Though celebrating Valentine's Day has only become popular within the last few decades in Germany, there are several traditions the Germans have taken on whole-heartedly. This includes giving cards, sweet treats and flowers to their loved ones on this special day.
The origins of both the man known as Valentinus and the celebration itself are obscure. Little is known about the Roman (or Romans) who may have been a bishop in Terni or a priest in Rome. Although several legends have arisen around the Christian martyr Valentinus, there is no historical evidence that connects him to lovers or today's Feb. 14 Valentine celebration. As in the case of other Christian celebrations, Valentine's Day is more likely based on the pagan Roman fertility festival called Lupercalia that took place in mid-February. The Lupercalia only ended in 495 when it was banned by the Pope.
Both countries do love big and colorful parties, but the traditions at home do vary a bit between the Unites states and here in Germany.
The big rush before the party starts, and the shopping madness is international; and even in the capital of holidays, Germany, the 31st of December is a normal working day. Although most stores close early.
Once the guests arrive, the party takes off with music, good food and plenty of drinks to keep you happy. While the American party will most likely have the TV tuned to New York, for the big celebrations, Germans usually like it a little cozier with a timeless classic, the sketch “Dinner for One.” James, a clumsy Butler, trips repeatedly over the tiger’s head.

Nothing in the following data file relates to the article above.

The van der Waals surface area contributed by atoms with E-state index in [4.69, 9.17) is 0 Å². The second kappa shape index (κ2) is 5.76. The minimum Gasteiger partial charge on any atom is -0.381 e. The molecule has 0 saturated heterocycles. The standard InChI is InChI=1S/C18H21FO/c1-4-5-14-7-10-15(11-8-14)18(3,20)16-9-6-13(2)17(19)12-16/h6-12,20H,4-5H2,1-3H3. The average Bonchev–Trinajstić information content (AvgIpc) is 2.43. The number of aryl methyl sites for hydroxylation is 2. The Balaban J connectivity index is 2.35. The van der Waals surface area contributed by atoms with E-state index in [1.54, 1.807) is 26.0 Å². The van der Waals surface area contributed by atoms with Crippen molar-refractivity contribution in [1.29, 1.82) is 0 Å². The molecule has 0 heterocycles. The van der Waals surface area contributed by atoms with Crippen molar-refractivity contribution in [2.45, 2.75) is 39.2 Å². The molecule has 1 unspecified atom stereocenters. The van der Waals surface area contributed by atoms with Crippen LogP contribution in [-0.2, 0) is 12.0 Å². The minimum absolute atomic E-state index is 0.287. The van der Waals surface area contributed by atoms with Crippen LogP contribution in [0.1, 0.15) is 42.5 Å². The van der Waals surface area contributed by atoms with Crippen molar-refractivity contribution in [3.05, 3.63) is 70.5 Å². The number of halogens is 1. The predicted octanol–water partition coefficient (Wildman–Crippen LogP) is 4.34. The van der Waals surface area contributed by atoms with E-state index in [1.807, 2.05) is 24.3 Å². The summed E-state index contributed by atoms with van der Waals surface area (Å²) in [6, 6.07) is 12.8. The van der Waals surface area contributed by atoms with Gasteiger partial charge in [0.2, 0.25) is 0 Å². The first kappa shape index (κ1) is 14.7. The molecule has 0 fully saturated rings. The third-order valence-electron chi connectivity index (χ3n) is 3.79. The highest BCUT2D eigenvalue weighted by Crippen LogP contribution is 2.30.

In case you haven't noticed, Germans love to party and will find whatever reason they can to have another little Fest or celebration. A Guy cutting up his coat?! Sounds like a reason for celebration! No really, let me introduce you to Saint Martin’s day:
St. Martin’s day originated in France and then spread all through Middle and Eastern Europe.
Originally only a Catholic holiday, St Martin’s Day was named after Martin of Tours, a Roman soldier who later became the third Bishop of Tours. He was known for sharing his winter coat with a poor beggar that was out in the freezing cold, so Martin took his sword and cut his coat in half, handing the other half to the cold man. St. Martin was known for being a kind hearted, and he cared for children and the poor.